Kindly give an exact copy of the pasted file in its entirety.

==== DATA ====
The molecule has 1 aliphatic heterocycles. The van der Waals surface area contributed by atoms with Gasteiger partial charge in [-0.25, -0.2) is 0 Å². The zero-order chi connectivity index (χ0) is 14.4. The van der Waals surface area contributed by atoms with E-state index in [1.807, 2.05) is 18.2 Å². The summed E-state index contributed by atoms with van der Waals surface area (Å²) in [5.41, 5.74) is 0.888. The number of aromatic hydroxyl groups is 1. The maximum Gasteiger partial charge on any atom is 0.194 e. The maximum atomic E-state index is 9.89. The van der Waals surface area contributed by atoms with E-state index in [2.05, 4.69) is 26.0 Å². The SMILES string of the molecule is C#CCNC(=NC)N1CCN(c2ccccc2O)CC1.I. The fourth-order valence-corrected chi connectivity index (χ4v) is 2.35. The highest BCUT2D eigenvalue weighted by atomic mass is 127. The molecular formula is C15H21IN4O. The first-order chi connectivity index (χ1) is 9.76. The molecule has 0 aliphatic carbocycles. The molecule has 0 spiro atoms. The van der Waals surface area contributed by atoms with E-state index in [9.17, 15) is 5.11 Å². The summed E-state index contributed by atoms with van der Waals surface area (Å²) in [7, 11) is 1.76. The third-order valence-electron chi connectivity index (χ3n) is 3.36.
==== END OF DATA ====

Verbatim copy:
The molecule has 1 aliphatic heterocycles. The van der Waals surface area contributed by atoms with Gasteiger partial charge in [-0.25, -0.2) is 0 Å². The zero-order chi connectivity index (χ0) is 14.4. The van der Waals surface area contributed by atoms with E-state index in [1.807, 2.05) is 18.2 Å². The summed E-state index contributed by atoms with van der Waals surface area (Å²) in [5.41, 5.74) is 0.888. The number of aromatic hydroxyl groups is 1. The maximum Gasteiger partial charge on any atom is 0.194 e. The maximum atomic E-state index is 9.89. The van der Waals surface area contributed by atoms with E-state index in [2.05, 4.69) is 26.0 Å². The SMILES string of the molecule is C#CCNC(=NC)N1CCN(c2ccccc2O)CC1.I. The fourth-order valence-corrected chi connectivity index (χ4v) is 2.35. The highest BCUT2D eigenvalue weighted by atomic mass is 127. The molecular formula is C15H21IN4O. The first-order chi connectivity index (χ1) is 9.76. The molecule has 0 aliphatic carbocycles. The molecule has 0 spiro atoms. The van der Waals surface area contributed by atoms with E-state index in [9.17, 15) is 5.11 Å². The summed E-state index contributed by atoms with van der Waals surface area (Å²) in [7, 11) is 1.76. The third-order valence-electron chi connectivity index (χ3n) is 3.36.